Weeds – how to prevent new problems

B. Frick, E. Johnson - Scott Research Farm


Weeds enter farms and fields in various ways. Historically, most of our weeds were introduced from Europe and other areas as a result of human immigration to the prairies. On individual farms, weeds are introduced from neighbouring farms, from suppliers, from road margin to field and from field to field. How can we prevent new weeds establishing on farms?


Introduction of weeds onto the farm can be slowed, but not halted, by careful prevention and sanitation. Some seed movement is inevitable, due to birds, mammals, movement during snow melt, etc.

The first step in preventing weed introduction is to sow clean seed. Weed seeds are found as contaminants in the seed from other farms, or in seed cleaned at grain elevators. Weed seeds and vegetative parts can be transported on equipment. It is a sound practice to thoroughly clean equipment that moves between fields or beyond weed patches. This is especially important if custom work is done. A tarp over grain, soil or feed being transported will prevent contamination along roads or in yards.

It is often recommended that weeds be removed along fence lines, shelterbelts, road allowances or in other non-crop areas to prevent them from spreading to fields. However, only a few weeds on field margins pose a real threat of spreading into adjacent fields. Complete elimination of field margin weeds may damage beneficial insects that require weeds as host species. If non-crop areas are especially weedy, they can be seeded to competitive native grasses. Movement of Canada thistle into fields is reduced by having the field margin sown to native species, rather than having an unsown border. If these areas are mowed, delaying operations until late July will allow ground nesting birds to raise their broods.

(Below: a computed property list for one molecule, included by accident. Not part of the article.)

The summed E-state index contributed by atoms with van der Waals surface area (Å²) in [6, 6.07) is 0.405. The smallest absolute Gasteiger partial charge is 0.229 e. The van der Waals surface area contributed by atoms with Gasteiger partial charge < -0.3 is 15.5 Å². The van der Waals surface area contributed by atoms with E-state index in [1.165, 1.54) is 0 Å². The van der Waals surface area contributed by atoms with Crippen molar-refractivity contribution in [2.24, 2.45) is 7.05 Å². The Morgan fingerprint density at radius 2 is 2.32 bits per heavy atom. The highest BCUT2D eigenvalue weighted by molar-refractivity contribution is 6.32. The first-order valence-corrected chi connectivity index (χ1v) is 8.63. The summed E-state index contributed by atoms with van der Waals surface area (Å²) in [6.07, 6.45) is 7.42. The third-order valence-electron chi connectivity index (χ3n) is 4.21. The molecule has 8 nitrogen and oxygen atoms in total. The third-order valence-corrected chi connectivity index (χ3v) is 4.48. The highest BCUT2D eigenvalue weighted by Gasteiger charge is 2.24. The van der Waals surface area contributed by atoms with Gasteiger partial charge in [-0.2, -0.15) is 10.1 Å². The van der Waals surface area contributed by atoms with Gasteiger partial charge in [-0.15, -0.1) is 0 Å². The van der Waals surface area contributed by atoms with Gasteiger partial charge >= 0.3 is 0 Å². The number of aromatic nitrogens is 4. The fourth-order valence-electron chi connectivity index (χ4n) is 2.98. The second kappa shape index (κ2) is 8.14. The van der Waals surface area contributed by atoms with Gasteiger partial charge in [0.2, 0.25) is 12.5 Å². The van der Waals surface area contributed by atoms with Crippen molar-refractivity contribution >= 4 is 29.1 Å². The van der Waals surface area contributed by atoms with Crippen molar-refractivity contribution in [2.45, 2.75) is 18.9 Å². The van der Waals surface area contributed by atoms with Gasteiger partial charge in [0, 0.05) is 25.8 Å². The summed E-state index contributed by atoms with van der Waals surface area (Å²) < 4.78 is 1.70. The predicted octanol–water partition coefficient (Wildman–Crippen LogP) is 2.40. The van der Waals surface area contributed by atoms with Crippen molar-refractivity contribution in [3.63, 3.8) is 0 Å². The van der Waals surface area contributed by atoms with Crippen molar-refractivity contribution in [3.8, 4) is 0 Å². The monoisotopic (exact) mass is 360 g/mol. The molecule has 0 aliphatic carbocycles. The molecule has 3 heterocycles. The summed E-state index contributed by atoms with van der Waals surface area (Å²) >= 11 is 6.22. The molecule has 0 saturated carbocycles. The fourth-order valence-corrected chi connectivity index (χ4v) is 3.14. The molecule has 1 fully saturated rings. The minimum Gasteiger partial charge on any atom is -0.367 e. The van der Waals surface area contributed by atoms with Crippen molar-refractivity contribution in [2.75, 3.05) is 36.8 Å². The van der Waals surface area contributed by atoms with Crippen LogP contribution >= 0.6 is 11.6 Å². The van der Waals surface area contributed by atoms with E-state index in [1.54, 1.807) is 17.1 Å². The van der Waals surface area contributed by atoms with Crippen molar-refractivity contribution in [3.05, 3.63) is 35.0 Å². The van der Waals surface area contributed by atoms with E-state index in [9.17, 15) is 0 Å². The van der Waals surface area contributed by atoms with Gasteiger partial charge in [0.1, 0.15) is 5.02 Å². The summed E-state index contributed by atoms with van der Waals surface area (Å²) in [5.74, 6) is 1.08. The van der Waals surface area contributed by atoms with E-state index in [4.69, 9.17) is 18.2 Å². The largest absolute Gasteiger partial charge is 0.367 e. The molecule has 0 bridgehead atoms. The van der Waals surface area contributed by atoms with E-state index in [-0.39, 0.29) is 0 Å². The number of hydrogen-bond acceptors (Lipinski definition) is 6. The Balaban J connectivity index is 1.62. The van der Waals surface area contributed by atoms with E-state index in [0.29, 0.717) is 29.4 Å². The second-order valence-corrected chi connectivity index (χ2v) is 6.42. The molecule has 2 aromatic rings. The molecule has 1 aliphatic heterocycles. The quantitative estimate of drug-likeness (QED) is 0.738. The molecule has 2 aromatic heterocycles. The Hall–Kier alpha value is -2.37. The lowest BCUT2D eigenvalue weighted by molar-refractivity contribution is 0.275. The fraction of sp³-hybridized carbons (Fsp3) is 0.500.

A chaff saver behind the combine can collect weed seeds. It is especially good at collecting crop seeds that blow over and cause volunteer problems in following years. It is also effective at removing large numbers of seeds of later maturing weeds. This practice prevents some weed movement within a field and provides useful livestock feed. Weed seeds should be cooked, ground or pelleted before using as feed. Chickens are especially good at destroying weed seed viability. Sheep, horses, swine and cattle are progressively less effective at destroying weed seed viability. If green feed contains weed seeds, it can be made into silage to destroy them. Properly composting livestock manure should kill most weed seeds.


Weed movement onto farms and among fields can be slowed. Importing weeds can be reduced by sowing clean seed, by purchasing only clean plant material such as hay, and by cleaning equipment traveling among fields. Careful management of non-crop areas can reduce weed movement into fields. Chaff collection can reduce future weed problems.


Funding provided by the Canada-Saskatchewan Agri-Food Innovation Fund

Originally published in Research Report 2002, Canada-Saskatchewan Agri-Food Innovation Fund